Ukraine at D+582: Reintegrating mercenaries.
N2K logoSep 29, 2023

Russia and Ukraine exchange drone strikes. Russia seeks to reintegrate once-and-future mercenaries into the line. Disinformation and weapons of mass destruction.

Ukraine at D+582: Reintegrating mercenaries.

Ukrainian forces maintain their slow advance around Bakhmut and in the western Zaporizhia Oblast, where the operational objective remains Melitopol. The tempo of attempted Russian counterattacks in other sectors--mostly diversionary and spoiling attacks--appears, the Institute for the Study of War (ISW) writes, to be falling off.

Russia hit three cities--Mykolaiv and Odesa in the south, Kirovohrad in the central part of the country--with Iranian Shahed drones, Al Jazeera reports. Ukraine claimed to have shot down 34 of the 44 drones launched, and said damage on the ground was minor. On the other side of the border Russian officials in Kursk said that a Ukrainian drone attack hit an electrical power substation and knocked out power in several villages.

The hard-war Russian milbloggers are saying, according to the ISW, that they're self-censoring, and reporting only a fraction of what they know. They have a predilection for reporting bad news (bad from the Russian standpoint) and there's some concern among milbloggers that they might run afoul of a newly passed law that would punish promoting and justifying "extremism."

Individual Wagnerites find their way back to the front.

"In recent weeks, up to hundreds of fighters formerly associated with the Wagner Group private military company (PMC) have likely started to redeploy to Ukraine as individuals and small groups," the UK's Ministry of Defense wrote in this morning's situation report, "fighting for a variety of pro-Russian units. Wagner withdrew from combat operations in Ukraine by early June 2023, prior to the abortive mutiny of 24 June 2023, and the subsequent death of Wagner owner Yevgeny Prigozhin and other senior leaders in a plane crash on 23 August 2023." They are thought to have been parceled out to regular units and other private military corporations. "The exact status of the redeploying personnel is unclear, but it is likely individuals have transferred to parts of the official Russian Ministry of Defence forces and other PMCs. Several reports suggest a concentration of Wagner veterans around Bakhmut: their experience is likely to be particularly in demand in this sector. Many will be familiar with current front line and local Ukrainian tactics, having fought over the same terrain last winter."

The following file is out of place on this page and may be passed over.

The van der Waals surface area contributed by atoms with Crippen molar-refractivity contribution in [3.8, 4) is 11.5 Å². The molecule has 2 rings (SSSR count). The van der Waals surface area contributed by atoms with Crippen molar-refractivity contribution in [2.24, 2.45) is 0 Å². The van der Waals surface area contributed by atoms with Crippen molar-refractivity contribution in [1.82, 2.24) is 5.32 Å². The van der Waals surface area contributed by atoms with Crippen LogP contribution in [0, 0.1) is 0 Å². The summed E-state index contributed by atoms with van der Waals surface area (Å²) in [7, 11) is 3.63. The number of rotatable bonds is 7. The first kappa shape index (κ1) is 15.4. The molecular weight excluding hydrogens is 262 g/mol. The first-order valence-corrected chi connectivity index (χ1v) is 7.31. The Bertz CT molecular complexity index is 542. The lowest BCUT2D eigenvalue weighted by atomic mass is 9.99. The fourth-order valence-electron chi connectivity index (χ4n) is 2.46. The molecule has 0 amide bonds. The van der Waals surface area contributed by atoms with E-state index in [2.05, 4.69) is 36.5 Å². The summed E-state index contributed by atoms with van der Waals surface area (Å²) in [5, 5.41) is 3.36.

POLITICO reports that Ukraine says the Wagner Group is back in action. "Several hundred fighters from the group once ruled by now-dead warlord Yevgeny Prigozhin were spotted fighting in the ranks of different Russian military units on the eastern front." Colonel Serhiy Cherevatyi told POLITICO that the Wagnerites' reappearance in the lines is a negligible augmentation to Russian combat power. “I see nothing special in their return. Wagner is no longer a powerful force. Those who returned are far from being in a good fighting mood, as they know what to expect here,” Cherevatyi said. “Furthermore, they are now under the control of the Defense Ministry."